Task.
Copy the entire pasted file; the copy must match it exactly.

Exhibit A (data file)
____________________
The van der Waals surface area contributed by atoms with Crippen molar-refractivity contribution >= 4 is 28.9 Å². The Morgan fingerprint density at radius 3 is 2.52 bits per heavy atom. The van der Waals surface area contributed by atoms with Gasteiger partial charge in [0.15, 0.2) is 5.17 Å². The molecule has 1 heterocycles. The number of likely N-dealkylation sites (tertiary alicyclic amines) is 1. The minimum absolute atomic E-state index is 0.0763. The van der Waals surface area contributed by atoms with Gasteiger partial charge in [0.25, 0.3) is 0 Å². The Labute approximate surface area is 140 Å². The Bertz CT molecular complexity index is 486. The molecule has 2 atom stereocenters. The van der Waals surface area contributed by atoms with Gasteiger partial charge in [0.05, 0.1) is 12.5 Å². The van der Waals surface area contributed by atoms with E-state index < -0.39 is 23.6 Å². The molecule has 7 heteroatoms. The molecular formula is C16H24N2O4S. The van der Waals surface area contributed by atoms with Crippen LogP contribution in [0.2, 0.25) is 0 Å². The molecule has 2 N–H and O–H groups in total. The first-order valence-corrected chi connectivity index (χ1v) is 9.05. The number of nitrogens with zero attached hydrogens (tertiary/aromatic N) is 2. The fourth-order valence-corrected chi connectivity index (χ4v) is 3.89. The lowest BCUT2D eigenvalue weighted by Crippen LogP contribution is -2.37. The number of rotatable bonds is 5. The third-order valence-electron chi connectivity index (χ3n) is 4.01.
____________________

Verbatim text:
The van der Waals surface area contributed by atoms with Crippen molar-refractivity contribution >= 4 is 28.9 Å². The Morgan fingerprint density at radius 3 is 2.52 bits per heavy atom. The van der Waals surface area contributed by atoms with Gasteiger partial charge in [0.15, 0.2) is 5.17 Å². The molecule has 1 heterocycles. The number of likely N-dealkylation sites (tertiary alicyclic amines) is 1. The minimum absolute atomic E-state index is 0.0763. The van der Waals surface area contributed by atoms with Gasteiger partial charge in [0.25, 0.3) is 0 Å². The Labute approximate surface area is 140 Å². The Bertz CT molecular complexity index is 486. The molecule has 2 atom stereocenters. The van der Waals surface area contributed by atoms with Gasteiger partial charge in [0.05, 0.1) is 12.5 Å². The van der Waals surface area contributed by atoms with E-state index < -0.39 is 23.6 Å². The molecule has 7 heteroatoms. The molecular formula is C16H24N2O4S. The van der Waals surface area contributed by atoms with Crippen LogP contribution in [0.2, 0.25) is 0 Å². The molecule has 2 N–H and O–H groups in total. The first-order valence-corrected chi connectivity index (χ1v) is 9.05. The number of nitrogens with zero attached hydrogens (tertiary/aromatic N) is 2. The fourth-order valence-corrected chi connectivity index (χ4v) is 3.89. The lowest BCUT2D eigenvalue weighted by Crippen LogP contribution is -2.37. The number of rotatable bonds is 5. The third-order valence-electron chi connectivity index (χ3n) is 4.01.